Big blunders are not unique to a specific chatbot. There are plenty of math or coding questions ChatGPT gets wrong. So wrong indeed that software sites like Stack Overflow banned AI answers as they produce some code gibberish.
So, either the AI is hallucinating or making stuff up. It transpires that the latter is the problem. AIs make stuff up. They are essentially highly sophisticated text prediction programs. It is the same idea as the text prediction that you use when online shopping or trying to text. Yeah, we know you never talk that much about a “duck”, but bad words and bad facts should not come up in our polite AI systems. Unfortunately, the problem is that when these sophisticated text-prediction AIs make predictions, the facts are not always right. They are predicted with a certain probability. Unlike the good old times of algorithms that were deterministic, meaning same input always yields the same output, probabilistic models like AIs incorporate randomness in their approach. Which is useful to learn from the internet, and at the same time is also the problem: it was learned from all the internet. The sophisticated, convincing answer an AI gave you to a test question is maybe right. How right? You won’t know that. So, what are the chances you should take to make your own mistakes? Well, we won’t know that either. What we do know is that humans are still better than AIs by using the traditional way, which is, at least for Millennials or younger, synthesizing information ourselves from search engine results. It seems that for now and the future to come, chatbot AIs make persuasive statements without regards for factual accuracy. It is unlikely that we as humans will never ever produce creative text or images ourselves, or that instead of teaching and learning we hand “it” off to an AI. Partly because we have not defined what “it” really is. In other parts because there is something so unique we can do, that even for the smartest scientists it is hard to comprehend how machines could ever do this: we experience joy when learning, we feel accomplished when we create something, and we create new knowledge and things. AI just generates. And it does not feel anything or nothing about it.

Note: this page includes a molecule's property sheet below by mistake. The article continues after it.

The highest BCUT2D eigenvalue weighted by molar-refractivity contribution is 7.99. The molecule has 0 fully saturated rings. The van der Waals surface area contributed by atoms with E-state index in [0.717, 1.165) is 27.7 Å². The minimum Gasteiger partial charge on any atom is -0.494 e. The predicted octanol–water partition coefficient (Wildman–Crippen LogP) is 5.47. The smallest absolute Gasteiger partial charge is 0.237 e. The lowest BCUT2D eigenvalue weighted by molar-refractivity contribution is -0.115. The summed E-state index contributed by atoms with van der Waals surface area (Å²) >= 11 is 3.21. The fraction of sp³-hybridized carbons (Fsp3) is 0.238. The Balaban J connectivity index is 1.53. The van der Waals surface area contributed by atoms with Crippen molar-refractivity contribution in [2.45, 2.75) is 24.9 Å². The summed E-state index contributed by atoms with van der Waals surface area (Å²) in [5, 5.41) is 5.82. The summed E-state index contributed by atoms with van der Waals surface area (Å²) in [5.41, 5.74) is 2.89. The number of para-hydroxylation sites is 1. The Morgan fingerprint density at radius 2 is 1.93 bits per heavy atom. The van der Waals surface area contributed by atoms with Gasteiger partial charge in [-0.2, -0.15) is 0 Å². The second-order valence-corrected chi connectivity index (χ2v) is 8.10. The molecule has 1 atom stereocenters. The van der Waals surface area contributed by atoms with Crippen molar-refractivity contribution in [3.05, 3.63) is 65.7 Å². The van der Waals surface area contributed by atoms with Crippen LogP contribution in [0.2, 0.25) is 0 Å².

Or, as a Princeton professor Narayanan phrased it, maybe we should not panic over the “bullshirt generators”. Or whatever word you predict is a good fit to what they might have said.
Stay tuned for my next take on AI in the classroom. With AI being able to do all the learning for us (read with caution), what is going to change for those who seek to learn? What does it mean to be a student in the time of AI?
The Office of Teaching and Learning has been exploring more information about AI writing tools and will be having ongoing conversations. Read our previous blog ChatGPT, Friend or Foe in the Classroom?, visit our OTL Events Calendar to see what upcoming sessions we are hosting, or contact us for support.